Can Black Clergy Reframe AIDS Fight?
A Philadelphia program involving them could serve as a model for tackling HIV via the pulpit.
"One of the most commonly cited barriers was that people felt that talking about human sexuality in faith-based settings could be incongruent with some of their training," she said. "A lot of people thought church may not be the most suitable venue to talk about not just homosexuality, but human sexuality." However, not all of the pastors felt that way, she said. The key was helping the pastors find messaging that worked for them.
Changing the Emphasis
Pastor Alyn Waller, who presides over the 15,000-member megachurch Enon Tabernacle Baptist Church, promotes ABC: Abstinence, Be Faithful, Use Condoms. "We talk about it in that order," he said during a phone interview with The Root. "If you're not going to listen to the previous two from me, then in every sexual encounter use condoms."
But the area in which Waller has really taken the lead is testing awareness. When asked which ways he believes pastors can be most impactful in the fight against AIDS, Waller said, "Because of the nature of the church, we have the ability to address the issue of stigma through special campaigns around testing." To drive his point home, Waller once had an AIDS test conducted from the pulpit during one of his Sunday services in an effort to remove both the stigma and fear of taking one.
When asked if he believes having other high-profile African Americans doing the same, such as the Obamas, would make a difference to removing the stigma, he said he believed it would. More important than having the Obamas do it, he stressed, "We need more local heroes to do it." Waller noted that he encourages his parishioners to schedule getting tested in groups, even if individuals participating know they don't really need testing, in an effort to remove the stigma, embarrassment and discomfort from those who do.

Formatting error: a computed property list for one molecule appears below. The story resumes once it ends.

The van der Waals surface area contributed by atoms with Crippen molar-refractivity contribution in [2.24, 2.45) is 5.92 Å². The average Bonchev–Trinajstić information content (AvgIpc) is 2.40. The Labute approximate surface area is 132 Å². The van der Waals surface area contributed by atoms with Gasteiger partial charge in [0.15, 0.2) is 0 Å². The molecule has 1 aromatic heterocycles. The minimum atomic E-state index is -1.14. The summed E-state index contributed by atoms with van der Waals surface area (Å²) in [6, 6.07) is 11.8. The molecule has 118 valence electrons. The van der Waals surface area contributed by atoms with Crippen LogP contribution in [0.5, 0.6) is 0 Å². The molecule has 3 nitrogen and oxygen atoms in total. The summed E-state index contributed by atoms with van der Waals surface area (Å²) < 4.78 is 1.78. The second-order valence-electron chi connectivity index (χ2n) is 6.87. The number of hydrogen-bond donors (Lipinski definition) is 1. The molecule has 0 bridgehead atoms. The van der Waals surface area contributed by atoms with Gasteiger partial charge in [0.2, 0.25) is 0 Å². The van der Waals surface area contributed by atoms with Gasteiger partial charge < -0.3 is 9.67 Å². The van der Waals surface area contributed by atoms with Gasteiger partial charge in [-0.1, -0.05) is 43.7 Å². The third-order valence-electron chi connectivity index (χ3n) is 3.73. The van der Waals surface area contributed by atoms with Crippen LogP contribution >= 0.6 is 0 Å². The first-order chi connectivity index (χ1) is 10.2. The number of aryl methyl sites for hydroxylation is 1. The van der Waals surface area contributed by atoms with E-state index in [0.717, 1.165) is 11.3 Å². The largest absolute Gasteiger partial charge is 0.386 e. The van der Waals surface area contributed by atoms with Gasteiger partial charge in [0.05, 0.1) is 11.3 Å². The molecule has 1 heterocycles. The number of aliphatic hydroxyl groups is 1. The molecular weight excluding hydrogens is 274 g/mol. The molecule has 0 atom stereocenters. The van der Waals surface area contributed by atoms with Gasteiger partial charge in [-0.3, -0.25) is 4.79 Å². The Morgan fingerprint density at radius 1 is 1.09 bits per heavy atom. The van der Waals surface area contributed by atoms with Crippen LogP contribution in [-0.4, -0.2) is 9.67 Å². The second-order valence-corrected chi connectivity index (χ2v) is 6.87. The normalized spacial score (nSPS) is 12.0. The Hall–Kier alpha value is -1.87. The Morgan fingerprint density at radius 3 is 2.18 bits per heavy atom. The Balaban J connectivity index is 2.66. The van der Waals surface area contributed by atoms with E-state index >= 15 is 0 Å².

Amy Nunn believes this approach can ultimately save lives. "All of our data now show that testing and treatment are our most effective HIV-prevention interventions, and we have not focused historically, I think, enough effort on testing and treatment and how to develop partnerships with clergy to promote testing and treatment."
Nunn cited new data published by Miren Cohen in the New England Journal of Medicine, indicating that when those who are HIV-positive adhere to appropriate medication regimens, their likelihood of transmitting the disease to others decreases. "Before, we thought the answer was going to be in getting people to change their behavior. Well, that hasn't worked very well. On a population level, that's had a really negligible impact on HIV transmission," she said, which is why she and other experts now believe testing, treatment and education are the new keys to fighting the disease.